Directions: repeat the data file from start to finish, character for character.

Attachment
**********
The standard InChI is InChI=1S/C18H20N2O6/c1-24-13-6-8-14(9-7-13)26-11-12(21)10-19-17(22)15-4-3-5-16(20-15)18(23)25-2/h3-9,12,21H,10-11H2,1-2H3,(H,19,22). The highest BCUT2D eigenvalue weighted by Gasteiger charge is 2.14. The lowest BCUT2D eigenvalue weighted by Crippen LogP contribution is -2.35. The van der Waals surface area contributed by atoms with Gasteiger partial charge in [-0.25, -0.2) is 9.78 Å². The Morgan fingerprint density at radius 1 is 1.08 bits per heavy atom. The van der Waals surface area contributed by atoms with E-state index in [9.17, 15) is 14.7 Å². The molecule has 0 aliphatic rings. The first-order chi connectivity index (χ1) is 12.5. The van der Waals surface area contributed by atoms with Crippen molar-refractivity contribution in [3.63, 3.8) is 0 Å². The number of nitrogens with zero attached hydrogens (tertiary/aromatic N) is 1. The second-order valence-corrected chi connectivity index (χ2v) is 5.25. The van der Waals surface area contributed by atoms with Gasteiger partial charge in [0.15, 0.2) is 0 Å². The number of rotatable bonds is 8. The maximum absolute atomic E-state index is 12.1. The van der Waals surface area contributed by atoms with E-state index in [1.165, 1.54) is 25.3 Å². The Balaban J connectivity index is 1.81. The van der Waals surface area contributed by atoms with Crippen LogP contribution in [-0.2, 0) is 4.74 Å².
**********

The standard InChI is InChI=1S/C18H20N2O6/c1-24-13-6-8-14(9-7-13)26-11-12(21)10-19-17(22)15-4-3-5-16(20-15)18(23)25-2/h3-9,12,21H,10-11H2,1-2H3,(H,19,22). The highest BCUT2D eigenvalue weighted by Gasteiger charge is 2.14. The lowest BCUT2D eigenvalue weighted by Crippen LogP contribution is -2.35. The van der Waals surface area contributed by atoms with Gasteiger partial charge in [-0.25, -0.2) is 9.78 Å². The Morgan fingerprint density at radius 1 is 1.08 bits per heavy atom. The van der Waals surface area contributed by atoms with E-state index in [9.17, 15) is 14.7 Å². The molecule has 0 aliphatic rings. The first-order chi connectivity index (χ1) is 12.5. The van der Waals surface area contributed by atoms with Crippen molar-refractivity contribution in [3.63, 3.8) is 0 Å². The number of nitrogens with zero attached hydrogens (tertiary/aromatic N) is 1. The second-order valence-corrected chi connectivity index (χ2v) is 5.25. The van der Waals surface area contributed by atoms with Gasteiger partial charge in [0.15, 0.2) is 0 Å². The number of rotatable bonds is 8. The maximum absolute atomic E-state index is 12.1. The van der Waals surface area contributed by atoms with E-state index in [1.165, 1.54) is 25.3 Å². The Balaban J connectivity index is 1.81. The van der Waals surface area contributed by atoms with Crippen LogP contribution in [-0.2, 0) is 4.74 Å².